There are also bicycles you can rent for free to explore the areas around.
Day 7: Day Trip to Doi Inthanon
Drive time from Chiang Mai: 2hrs
Doi Inthanon is the highest mountain in Thailand, about a 2-hour drive from Chiang Mai city. But after driving extensively over the last few days, we decided to hand over the driving and sign up for a join-in tour to Doi Inthanon instead!
Which turned out great as we could take a nap on the drive up, but also got quite a bit of insight about the history of the place from the very friendly and knowledgeable guide!
The tour includes a stop at two waterfalls, a short 300m hike through the lush forests, and a visit to a local village where we tasted the local coffee, teas and lunch.
Tour time: 8AM – 5PM
Pick-up from Chiang Mai Accommodation: Available for some hotels near the airport
Think Park Night Market (Japanese/Korean inspired town)
Think Park is more than just a typical weekend night market. The entire area seems to be modelled to look like a slice of Japan. There’s even a Hachiko statue and Japanese words painted on the tarmac floor.
Can you spot Hachiko?
Instead of the usual tourist souvenirs, there are handcrafted goods, trendy local fashion, and artistic creations. There are also live music performances and stalls selling a range of food from local Thai favourites to international cuisine and even a Froyo booth.
Other than street food booths, there’s also a Korean BBQ restaurant, some trendy cafes, and a few bars to hang out at. Wished we had a little more time here.
Opening hours: Google says 8 – 10PM but it was quite lively when we arrived at 7PM
How to get there: 20min drive from Gategaa Village, also located right next to Eastin Tan Hotel which seems like a nice Chiang Mai accommodation to consider as well (Google Maps)
Day 8: Last min Spa before catching the flight home
Fah Lanna Spa Nimman
Photo credit: Thailandmassage.com
Stepping into a Fah Lanna Spa felt like entering an oasis of serenity — not exaggerating. The space is so well-thought with a soothing aroma of essential oils wafting through the area.
There are over 30 different treatments ranging from 1 to 4 hours with interesting massages like Office Syndrome Retreat (focusing on the head, back and shoulders), the Fah Lanna Aura (includes a thorough body scrub and an aromatherapy oil massage), and even a Reiki Healing treatment.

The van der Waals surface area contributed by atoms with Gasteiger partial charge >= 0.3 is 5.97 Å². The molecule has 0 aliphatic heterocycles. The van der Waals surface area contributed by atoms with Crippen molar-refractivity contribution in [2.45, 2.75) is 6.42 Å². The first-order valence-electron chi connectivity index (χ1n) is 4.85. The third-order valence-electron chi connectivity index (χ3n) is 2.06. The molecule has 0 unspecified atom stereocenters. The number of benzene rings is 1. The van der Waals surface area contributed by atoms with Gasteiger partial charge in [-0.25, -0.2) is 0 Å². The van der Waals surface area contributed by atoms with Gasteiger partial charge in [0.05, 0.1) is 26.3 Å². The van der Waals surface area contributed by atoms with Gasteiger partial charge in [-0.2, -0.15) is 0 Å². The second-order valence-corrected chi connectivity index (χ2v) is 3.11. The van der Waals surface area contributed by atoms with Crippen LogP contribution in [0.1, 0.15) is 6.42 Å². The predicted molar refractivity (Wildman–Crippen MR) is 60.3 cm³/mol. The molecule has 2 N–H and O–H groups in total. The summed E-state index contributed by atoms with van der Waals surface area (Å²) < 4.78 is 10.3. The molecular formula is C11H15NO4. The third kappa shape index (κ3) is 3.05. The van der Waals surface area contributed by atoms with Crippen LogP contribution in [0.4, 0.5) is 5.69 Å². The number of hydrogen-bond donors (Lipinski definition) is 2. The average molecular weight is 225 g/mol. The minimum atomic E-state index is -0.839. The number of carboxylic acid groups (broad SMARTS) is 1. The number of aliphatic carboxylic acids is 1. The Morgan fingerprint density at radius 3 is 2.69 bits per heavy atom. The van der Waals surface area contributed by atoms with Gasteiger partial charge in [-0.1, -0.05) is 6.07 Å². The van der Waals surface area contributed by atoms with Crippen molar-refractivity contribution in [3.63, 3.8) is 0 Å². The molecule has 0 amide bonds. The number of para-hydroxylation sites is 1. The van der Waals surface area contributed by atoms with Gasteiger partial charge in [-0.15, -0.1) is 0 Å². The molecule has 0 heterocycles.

Every therapist was skilled and you even get to fill in a form beforehand which asks for your preference of pressure, as well as a diagram to mark out your preferred areas to focus and avoid. I always find my thighs extra ticklish so I marked that out and they actually took note of it — definitely appreciated!
This was the perfect activity before catching our flight out of Chiang Mai!
Planning a road trip in Northern Thailand
Chiang Mai’s charm extends past its ancient walls. It’s also the perfect base to explore the charms of Northern Thailand.
Just a 3-hour drive north, charming temples, fascinating museums, and even a whimsical sheep cafe await in Chiang Rai. Venture 3 hours south and there’s the Mae Ping National Park along with the hidden gems of Lamphun.
But I have to say, some of our favourite experiences were the day trip we did to Mon Jam which was all within a comfortable hour’s drive. The cool mountain air, the trendy cafes and glamping opportunities definitely made it all the more charming.
If you’re planning your own road trip from Chiang Mai, here are some useful tips!
1) Choose the right season: November to March is the most ideal as it’s cooler (~20°C) and also during its dry season, great for driving and outdoor activities. During our eight days here, it only lightly drizzled on one evening.
2) Book accomodation ahead: November and December are peak travel seasons here so book your accommodations ahead!
*Pro-tip: Book Stay+ via Klook to get up to 50% off your accommodation/activity! (i.e. A stay at the Moose Hotel Chiang Mai comes together with a Fah Lanna Spa package)
3) Download Offline Maps: There were a few areas where we could not get data connectivity like in Mae Ping National Park, as well as some parts of the Mae Hong Son loop. To be safe, always use the “Ok Maps” function on Google to download the portion of the map that you’ll be using for the day.
4) Plan to finish your drives before sunset: Once you’re out of the city, most of the roads are pitch dark and without any street lamps. There are even sections without reflective tabs which can be quite dangerous. Most of the day trips felt ok to drive in the evenings as the roads were fairly straight, but I’d probably not drive the Mae Hong Son loop in the evening again if I could replan this.
5) Bonus: Learn to cook a Thai dish! Cooking classes are a fun way to experience local cuisine and culture, while also bringing home a new skill! We tried out this local cooking class which actually allows you to pick specific dishes. We picked three crowd favourites — a Tom Kha Gai (Chicken Coconut soup), Pad Thai (stir-fried rice noodles), and a Khao Soi (a curry-based Noodle dish from the Northern region)
The cooking class took place in a cosy Lanna-style house with helpful instructors and you even get a customised apron with your name printed on it! Overall a great way to bring home a piece of Thailand.
What experience or sight you find most surprising to see in a Thailand itinerary? Let us know in the comments!
This post was brought to you by Klook.